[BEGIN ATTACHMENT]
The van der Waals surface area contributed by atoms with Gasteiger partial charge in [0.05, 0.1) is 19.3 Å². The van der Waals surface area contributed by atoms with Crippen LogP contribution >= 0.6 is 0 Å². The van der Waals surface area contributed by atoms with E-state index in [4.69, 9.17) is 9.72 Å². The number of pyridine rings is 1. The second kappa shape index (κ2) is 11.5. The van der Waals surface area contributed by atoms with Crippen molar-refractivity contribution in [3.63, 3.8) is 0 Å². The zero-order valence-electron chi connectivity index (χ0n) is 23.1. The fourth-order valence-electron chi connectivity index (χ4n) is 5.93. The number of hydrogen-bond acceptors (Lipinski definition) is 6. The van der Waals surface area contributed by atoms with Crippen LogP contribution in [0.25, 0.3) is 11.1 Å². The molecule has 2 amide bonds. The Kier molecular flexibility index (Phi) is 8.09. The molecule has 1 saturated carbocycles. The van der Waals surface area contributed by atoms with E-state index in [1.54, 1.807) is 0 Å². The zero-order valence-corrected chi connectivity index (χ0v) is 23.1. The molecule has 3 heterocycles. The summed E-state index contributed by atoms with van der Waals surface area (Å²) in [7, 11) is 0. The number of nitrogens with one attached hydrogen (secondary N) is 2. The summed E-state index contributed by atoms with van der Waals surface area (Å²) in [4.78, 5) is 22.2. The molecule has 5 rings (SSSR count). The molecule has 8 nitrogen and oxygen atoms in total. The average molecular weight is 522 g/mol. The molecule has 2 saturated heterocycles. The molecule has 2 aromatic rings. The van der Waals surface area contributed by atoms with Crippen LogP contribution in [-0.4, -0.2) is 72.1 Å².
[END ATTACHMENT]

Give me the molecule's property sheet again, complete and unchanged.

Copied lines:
The van der Waals surface area contributed by atoms with Gasteiger partial charge in [0.05, 0.1) is 19.3 Å². The van der Waals surface area contributed by atoms with Crippen LogP contribution >= 0.6 is 0 Å². The van der Waals surface area contributed by atoms with E-state index in [4.69, 9.17) is 9.72 Å². The number of pyridine rings is 1. The second kappa shape index (κ2) is 11.5. The van der Waals surface area contributed by atoms with Crippen molar-refractivity contribution in [3.63, 3.8) is 0 Å². The zero-order valence-electron chi connectivity index (χ0n) is 23.1. The fourth-order valence-electron chi connectivity index (χ4n) is 5.93. The number of hydrogen-bond acceptors (Lipinski definition) is 6. The van der Waals surface area contributed by atoms with Crippen LogP contribution in [0.25, 0.3) is 11.1 Å². The molecule has 2 amide bonds. The Kier molecular flexibility index (Phi) is 8.09. The molecule has 1 saturated carbocycles. The van der Waals surface area contributed by atoms with E-state index in [1.54, 1.807) is 0 Å². The zero-order valence-corrected chi connectivity index (χ0v) is 23.1. The molecule has 3 heterocycles. The summed E-state index contributed by atoms with van der Waals surface area (Å²) in [7, 11) is 0. The number of nitrogens with one attached hydrogen (secondary N) is 2. The summed E-state index contributed by atoms with van der Waals surface area (Å²) in [4.78, 5) is 22.2. The molecule has 5 rings (SSSR count). The molecule has 8 nitrogen and oxygen atoms in total. The average molecular weight is 522 g/mol. The molecule has 2 saturated heterocycles. The molecule has 2 aromatic rings. The van der Waals surface area contributed by atoms with Crippen LogP contribution in [-0.4, -0.2) is 72.1 Å².